Speak for Yourself

Claire Duffy's blog about public speaking and communication (in real life). Speak well, do well!

Teleconference tips

Can they hear you?
To make teleconference meetings run as effectively as possible, here are a few tips to ensure that you are heard, and that you can hear.
Choose  a quiet room. If you are in a busy area, close your door or find a quiet area where you can access a landline.
• Turn your mobile phone off or go to  silent mode. Vibrate mode can be distracting
• Announce your name every time before you speak so that everyone knows who is contributing
• Put your phone on “mute” when not speaking or during a presentation

Background Sound and noise
Be aware that all sounds are easily picked up by telephone microphones, especially when you are using hands-free for mobile and speakerphones.

For people at the other end these noises impinge greatly on meeting discussions – whole sentences can be missed depending on the noise levels in the room.

Examples impacting call clarity are:

  • Whispering in the background and side conversations at remote sites -these seem to spring up more readily than they would if everyone were in the same actual room
  • Rustling papers or sweet wrappers near the microphone
  • Persistent coughing
  • Water pouring from a jug

On many phones you can use ‘mute, which helps reduce noise on your end whilst a presentation is in progress.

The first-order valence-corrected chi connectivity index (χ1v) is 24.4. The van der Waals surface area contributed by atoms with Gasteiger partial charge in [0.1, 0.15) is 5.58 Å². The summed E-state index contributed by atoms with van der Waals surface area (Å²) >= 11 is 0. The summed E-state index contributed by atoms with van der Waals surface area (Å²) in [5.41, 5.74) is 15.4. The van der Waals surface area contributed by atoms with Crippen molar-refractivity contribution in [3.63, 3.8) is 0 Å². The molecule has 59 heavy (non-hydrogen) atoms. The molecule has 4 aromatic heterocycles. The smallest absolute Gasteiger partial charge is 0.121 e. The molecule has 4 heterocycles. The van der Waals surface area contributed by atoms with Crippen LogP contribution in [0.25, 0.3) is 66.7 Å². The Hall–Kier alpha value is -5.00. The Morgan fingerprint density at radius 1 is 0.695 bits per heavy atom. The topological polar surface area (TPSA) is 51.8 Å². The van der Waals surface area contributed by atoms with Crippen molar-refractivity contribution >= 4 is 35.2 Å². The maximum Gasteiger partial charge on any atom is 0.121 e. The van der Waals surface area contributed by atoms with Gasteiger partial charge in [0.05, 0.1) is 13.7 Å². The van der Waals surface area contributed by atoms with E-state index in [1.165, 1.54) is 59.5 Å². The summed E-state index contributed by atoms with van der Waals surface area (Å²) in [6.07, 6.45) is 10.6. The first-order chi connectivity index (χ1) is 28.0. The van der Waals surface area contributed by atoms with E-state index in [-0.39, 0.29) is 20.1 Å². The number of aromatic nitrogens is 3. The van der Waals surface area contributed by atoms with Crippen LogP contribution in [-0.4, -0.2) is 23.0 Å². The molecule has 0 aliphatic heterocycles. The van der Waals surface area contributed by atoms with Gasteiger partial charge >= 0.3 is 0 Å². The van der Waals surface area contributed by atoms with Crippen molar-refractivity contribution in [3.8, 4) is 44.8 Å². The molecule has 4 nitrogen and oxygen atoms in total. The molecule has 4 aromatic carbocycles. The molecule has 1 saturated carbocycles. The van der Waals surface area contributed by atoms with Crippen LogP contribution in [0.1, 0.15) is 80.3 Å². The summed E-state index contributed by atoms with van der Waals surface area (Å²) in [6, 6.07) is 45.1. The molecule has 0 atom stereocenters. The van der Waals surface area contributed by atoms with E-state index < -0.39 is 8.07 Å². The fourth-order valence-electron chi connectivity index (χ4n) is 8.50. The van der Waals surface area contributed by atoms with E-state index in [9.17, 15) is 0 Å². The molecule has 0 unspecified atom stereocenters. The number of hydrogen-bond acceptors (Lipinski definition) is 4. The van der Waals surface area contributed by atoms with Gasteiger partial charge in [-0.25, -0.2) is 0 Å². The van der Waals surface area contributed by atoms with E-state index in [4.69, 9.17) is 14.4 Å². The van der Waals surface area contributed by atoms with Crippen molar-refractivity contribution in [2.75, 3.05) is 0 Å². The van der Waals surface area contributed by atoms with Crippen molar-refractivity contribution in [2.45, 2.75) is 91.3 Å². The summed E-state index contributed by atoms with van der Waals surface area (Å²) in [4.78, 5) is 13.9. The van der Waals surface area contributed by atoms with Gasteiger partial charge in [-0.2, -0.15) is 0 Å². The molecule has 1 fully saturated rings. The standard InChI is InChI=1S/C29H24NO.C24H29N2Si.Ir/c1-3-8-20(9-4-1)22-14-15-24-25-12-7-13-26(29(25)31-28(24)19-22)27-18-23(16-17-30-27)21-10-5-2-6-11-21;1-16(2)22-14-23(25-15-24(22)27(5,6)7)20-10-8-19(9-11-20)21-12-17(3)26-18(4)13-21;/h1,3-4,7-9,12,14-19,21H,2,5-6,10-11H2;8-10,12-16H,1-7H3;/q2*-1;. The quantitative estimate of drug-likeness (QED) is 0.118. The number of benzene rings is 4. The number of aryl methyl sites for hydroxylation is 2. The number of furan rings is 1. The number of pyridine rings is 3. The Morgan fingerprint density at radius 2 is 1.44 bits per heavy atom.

Hands-free
Pick up and use the telephone hand-set where possible, it’s preferable to the hands-free option. When hands-free is used, the line is often very hard to hear and / or cuts out frequently.

Mobile phones
Use a landline in preference to a mobile phone where possible. Connection quality is unreliable.

Note: If you’d like more depth and  tips for dealing with all the different technologies we use,  The Eloquent Woman has  recently taken a much more comprehensive look at this issue.

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One comment on “Teleconference tips

  1. Pingback: Speaking on Skype and in conference calls « If you speak well you can do well.

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This entry was posted on 28/09/2011 by in Presenting a speech, Public speaking.

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Speak For Yourself